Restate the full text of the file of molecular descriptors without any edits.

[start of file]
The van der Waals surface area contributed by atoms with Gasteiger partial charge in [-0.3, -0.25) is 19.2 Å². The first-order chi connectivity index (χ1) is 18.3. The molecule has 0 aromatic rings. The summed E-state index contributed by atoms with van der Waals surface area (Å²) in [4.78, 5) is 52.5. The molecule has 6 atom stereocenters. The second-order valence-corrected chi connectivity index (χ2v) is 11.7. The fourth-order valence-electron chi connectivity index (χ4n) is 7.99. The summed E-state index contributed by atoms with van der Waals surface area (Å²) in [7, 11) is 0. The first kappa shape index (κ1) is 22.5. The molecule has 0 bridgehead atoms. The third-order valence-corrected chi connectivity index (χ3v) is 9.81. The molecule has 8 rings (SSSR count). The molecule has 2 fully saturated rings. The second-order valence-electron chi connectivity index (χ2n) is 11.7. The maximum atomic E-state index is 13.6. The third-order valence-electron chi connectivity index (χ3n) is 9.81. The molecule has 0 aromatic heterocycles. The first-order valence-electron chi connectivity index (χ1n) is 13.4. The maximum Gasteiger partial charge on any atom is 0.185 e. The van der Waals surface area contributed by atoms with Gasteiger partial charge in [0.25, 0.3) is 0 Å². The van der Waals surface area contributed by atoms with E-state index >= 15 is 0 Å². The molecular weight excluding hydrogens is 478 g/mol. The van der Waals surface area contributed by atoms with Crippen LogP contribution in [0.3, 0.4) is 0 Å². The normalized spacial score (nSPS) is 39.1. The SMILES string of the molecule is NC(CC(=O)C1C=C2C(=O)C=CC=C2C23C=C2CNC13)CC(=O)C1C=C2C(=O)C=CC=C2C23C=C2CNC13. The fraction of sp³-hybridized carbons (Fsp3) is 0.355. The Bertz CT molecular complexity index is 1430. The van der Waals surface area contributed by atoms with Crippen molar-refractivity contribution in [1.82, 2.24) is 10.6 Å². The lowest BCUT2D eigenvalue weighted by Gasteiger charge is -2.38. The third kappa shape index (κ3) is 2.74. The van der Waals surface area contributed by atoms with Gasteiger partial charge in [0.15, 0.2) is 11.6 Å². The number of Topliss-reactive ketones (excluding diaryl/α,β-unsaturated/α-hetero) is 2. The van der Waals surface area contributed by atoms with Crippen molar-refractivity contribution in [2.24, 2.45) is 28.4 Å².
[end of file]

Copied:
The van der Waals surface area contributed by atoms with Gasteiger partial charge in [-0.3, -0.25) is 19.2 Å². The first-order chi connectivity index (χ1) is 18.3. The molecule has 0 aromatic rings. The summed E-state index contributed by atoms with van der Waals surface area (Å²) in [4.78, 5) is 52.5. The molecule has 6 atom stereocenters. The second-order valence-corrected chi connectivity index (χ2v) is 11.7. The fourth-order valence-electron chi connectivity index (χ4n) is 7.99. The summed E-state index contributed by atoms with van der Waals surface area (Å²) in [7, 11) is 0. The first kappa shape index (κ1) is 22.5. The molecule has 0 bridgehead atoms. The third-order valence-corrected chi connectivity index (χ3v) is 9.81. The molecule has 8 rings (SSSR count). The molecule has 2 fully saturated rings. The second-order valence-electron chi connectivity index (χ2n) is 11.7. The maximum atomic E-state index is 13.6. The third-order valence-electron chi connectivity index (χ3n) is 9.81. The molecule has 0 aromatic heterocycles. The first-order valence-electron chi connectivity index (χ1n) is 13.4. The maximum Gasteiger partial charge on any atom is 0.185 e. The van der Waals surface area contributed by atoms with Gasteiger partial charge in [0.25, 0.3) is 0 Å². The van der Waals surface area contributed by atoms with E-state index >= 15 is 0 Å². The molecular weight excluding hydrogens is 478 g/mol. The van der Waals surface area contributed by atoms with Crippen LogP contribution in [0.3, 0.4) is 0 Å². The normalized spacial score (nSPS) is 39.1. The SMILES string of the molecule is NC(CC(=O)C1C=C2C(=O)C=CC=C2C23C=C2CNC13)CC(=O)C1C=C2C(=O)C=CC=C2C23C=C2CNC13. The fraction of sp³-hybridized carbons (Fsp3) is 0.355. The Bertz CT molecular complexity index is 1430. The van der Waals surface area contributed by atoms with Crippen molar-refractivity contribution in [1.82, 2.24) is 10.6 Å². The lowest BCUT2D eigenvalue weighted by Gasteiger charge is -2.38. The third kappa shape index (κ3) is 2.74. The van der Waals surface area contributed by atoms with Gasteiger partial charge in [0.15, 0.2) is 11.6 Å². The number of Topliss-reactive ketones (excluding diaryl/α,β-unsaturated/α-hetero) is 2. The van der Waals surface area contributed by atoms with Crippen molar-refractivity contribution in [2.24, 2.45) is 28.4 Å².